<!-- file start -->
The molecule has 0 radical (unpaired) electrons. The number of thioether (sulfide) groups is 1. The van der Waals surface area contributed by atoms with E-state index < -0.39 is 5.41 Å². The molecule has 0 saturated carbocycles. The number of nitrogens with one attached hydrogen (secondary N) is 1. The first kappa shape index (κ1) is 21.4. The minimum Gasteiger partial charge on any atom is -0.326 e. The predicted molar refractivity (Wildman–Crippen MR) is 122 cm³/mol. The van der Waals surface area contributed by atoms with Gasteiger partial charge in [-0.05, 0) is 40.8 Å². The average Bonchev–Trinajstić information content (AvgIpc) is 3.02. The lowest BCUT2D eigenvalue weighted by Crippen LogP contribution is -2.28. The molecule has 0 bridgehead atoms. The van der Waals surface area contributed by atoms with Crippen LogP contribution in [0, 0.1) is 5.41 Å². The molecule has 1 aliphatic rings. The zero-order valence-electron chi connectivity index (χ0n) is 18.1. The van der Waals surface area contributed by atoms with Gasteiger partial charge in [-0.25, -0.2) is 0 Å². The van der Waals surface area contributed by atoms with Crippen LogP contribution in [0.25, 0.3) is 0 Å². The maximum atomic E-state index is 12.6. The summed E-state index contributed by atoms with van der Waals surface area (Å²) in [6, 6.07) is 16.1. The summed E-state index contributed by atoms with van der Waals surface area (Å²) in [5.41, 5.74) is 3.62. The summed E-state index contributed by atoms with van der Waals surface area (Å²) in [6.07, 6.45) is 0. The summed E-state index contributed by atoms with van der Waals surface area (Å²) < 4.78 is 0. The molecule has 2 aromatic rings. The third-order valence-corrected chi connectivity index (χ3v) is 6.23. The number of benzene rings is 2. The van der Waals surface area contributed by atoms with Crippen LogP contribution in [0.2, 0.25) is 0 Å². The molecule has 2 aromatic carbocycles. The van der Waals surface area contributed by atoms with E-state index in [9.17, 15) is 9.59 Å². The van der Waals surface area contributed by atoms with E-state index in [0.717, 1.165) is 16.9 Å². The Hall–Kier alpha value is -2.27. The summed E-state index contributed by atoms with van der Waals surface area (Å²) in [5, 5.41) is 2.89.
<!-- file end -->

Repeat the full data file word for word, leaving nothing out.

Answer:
The molecule has 0 radical (unpaired) electrons. The number of thioether (sulfide) groups is 1. The van der Waals surface area contributed by atoms with E-state index < -0.39 is 5.41 Å². The molecule has 0 saturated carbocycles. The number of nitrogens with one attached hydrogen (secondary N) is 1. The first kappa shape index (κ1) is 21.4. The minimum Gasteiger partial charge on any atom is -0.326 e. The predicted molar refractivity (Wildman–Crippen MR) is 122 cm³/mol. The van der Waals surface area contributed by atoms with Gasteiger partial charge in [-0.05, 0) is 40.8 Å². The average Bonchev–Trinajstić information content (AvgIpc) is 3.02. The lowest BCUT2D eigenvalue weighted by Crippen LogP contribution is -2.28. The molecule has 0 bridgehead atoms. The van der Waals surface area contributed by atoms with Crippen LogP contribution in [0, 0.1) is 5.41 Å². The molecule has 1 aliphatic rings. The zero-order valence-electron chi connectivity index (χ0n) is 18.1. The van der Waals surface area contributed by atoms with Gasteiger partial charge in [-0.25, -0.2) is 0 Å². The van der Waals surface area contributed by atoms with Crippen LogP contribution in [0.25, 0.3) is 0 Å². The maximum atomic E-state index is 12.6. The summed E-state index contributed by atoms with van der Waals surface area (Å²) in [6, 6.07) is 16.1. The summed E-state index contributed by atoms with van der Waals surface area (Å²) in [5.41, 5.74) is 3.62. The summed E-state index contributed by atoms with van der Waals surface area (Å²) in [6.07, 6.45) is 0. The summed E-state index contributed by atoms with van der Waals surface area (Å²) < 4.78 is 0. The molecule has 2 aromatic rings. The third-order valence-corrected chi connectivity index (χ3v) is 6.23. The number of benzene rings is 2. The van der Waals surface area contributed by atoms with Crippen LogP contribution in [0.2, 0.25) is 0 Å². The molecule has 2 aromatic carbocycles. The van der Waals surface area contributed by atoms with E-state index in [9.17, 15) is 9.59 Å². The van der Waals surface area contributed by atoms with E-state index in [0.717, 1.165) is 16.9 Å². The Hall–Kier alpha value is -2.27. The summed E-state index contributed by atoms with van der Waals surface area (Å²) in [5, 5.41) is 2.89.